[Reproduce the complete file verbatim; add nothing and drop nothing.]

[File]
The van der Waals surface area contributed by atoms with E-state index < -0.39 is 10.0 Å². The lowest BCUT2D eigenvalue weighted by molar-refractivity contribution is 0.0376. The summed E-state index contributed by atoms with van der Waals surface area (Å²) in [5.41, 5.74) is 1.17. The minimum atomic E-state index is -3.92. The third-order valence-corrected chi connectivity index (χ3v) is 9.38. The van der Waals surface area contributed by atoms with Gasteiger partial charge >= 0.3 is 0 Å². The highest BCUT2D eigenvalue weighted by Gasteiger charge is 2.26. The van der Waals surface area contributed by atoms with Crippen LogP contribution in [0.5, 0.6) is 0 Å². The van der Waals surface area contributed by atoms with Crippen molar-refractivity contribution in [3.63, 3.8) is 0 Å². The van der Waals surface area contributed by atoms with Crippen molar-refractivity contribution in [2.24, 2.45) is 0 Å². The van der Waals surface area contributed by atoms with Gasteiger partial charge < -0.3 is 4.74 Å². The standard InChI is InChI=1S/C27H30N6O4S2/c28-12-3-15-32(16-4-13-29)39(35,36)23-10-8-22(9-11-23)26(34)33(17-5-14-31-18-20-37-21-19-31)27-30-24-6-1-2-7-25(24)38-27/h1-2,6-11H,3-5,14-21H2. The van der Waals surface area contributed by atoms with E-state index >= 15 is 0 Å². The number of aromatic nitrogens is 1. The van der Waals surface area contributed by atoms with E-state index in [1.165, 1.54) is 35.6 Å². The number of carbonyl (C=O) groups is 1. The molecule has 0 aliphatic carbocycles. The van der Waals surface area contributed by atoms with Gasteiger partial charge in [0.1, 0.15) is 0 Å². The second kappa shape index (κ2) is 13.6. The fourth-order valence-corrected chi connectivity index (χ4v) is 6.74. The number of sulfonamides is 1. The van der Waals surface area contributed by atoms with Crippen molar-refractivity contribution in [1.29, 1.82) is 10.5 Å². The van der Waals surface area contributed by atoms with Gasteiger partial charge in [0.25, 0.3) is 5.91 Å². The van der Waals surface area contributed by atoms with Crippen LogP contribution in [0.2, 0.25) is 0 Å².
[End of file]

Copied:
The van der Waals surface area contributed by atoms with E-state index < -0.39 is 10.0 Å². The lowest BCUT2D eigenvalue weighted by molar-refractivity contribution is 0.0376. The summed E-state index contributed by atoms with van der Waals surface area (Å²) in [5.41, 5.74) is 1.17. The minimum atomic E-state index is -3.92. The third-order valence-corrected chi connectivity index (χ3v) is 9.38. The van der Waals surface area contributed by atoms with Gasteiger partial charge >= 0.3 is 0 Å². The highest BCUT2D eigenvalue weighted by Gasteiger charge is 2.26. The van der Waals surface area contributed by atoms with Crippen LogP contribution in [0.5, 0.6) is 0 Å². The van der Waals surface area contributed by atoms with Crippen molar-refractivity contribution in [3.63, 3.8) is 0 Å². The van der Waals surface area contributed by atoms with Crippen molar-refractivity contribution in [2.24, 2.45) is 0 Å². The van der Waals surface area contributed by atoms with Gasteiger partial charge < -0.3 is 4.74 Å². The standard InChI is InChI=1S/C27H30N6O4S2/c28-12-3-15-32(16-4-13-29)39(35,36)23-10-8-22(9-11-23)26(34)33(17-5-14-31-18-20-37-21-19-31)27-30-24-6-1-2-7-25(24)38-27/h1-2,6-11H,3-5,14-21H2. The van der Waals surface area contributed by atoms with E-state index >= 15 is 0 Å². The number of aromatic nitrogens is 1. The van der Waals surface area contributed by atoms with E-state index in [1.165, 1.54) is 35.6 Å². The number of carbonyl (C=O) groups is 1. The molecule has 0 aliphatic carbocycles. The van der Waals surface area contributed by atoms with Gasteiger partial charge in [0.1, 0.15) is 0 Å². The second kappa shape index (κ2) is 13.6. The fourth-order valence-corrected chi connectivity index (χ4v) is 6.74. The number of sulfonamides is 1. The van der Waals surface area contributed by atoms with Crippen molar-refractivity contribution in [1.29, 1.82) is 10.5 Å². The van der Waals surface area contributed by atoms with Gasteiger partial charge in [0.25, 0.3) is 5.91 Å². The van der Waals surface area contributed by atoms with Crippen LogP contribution in [0.2, 0.25) is 0 Å².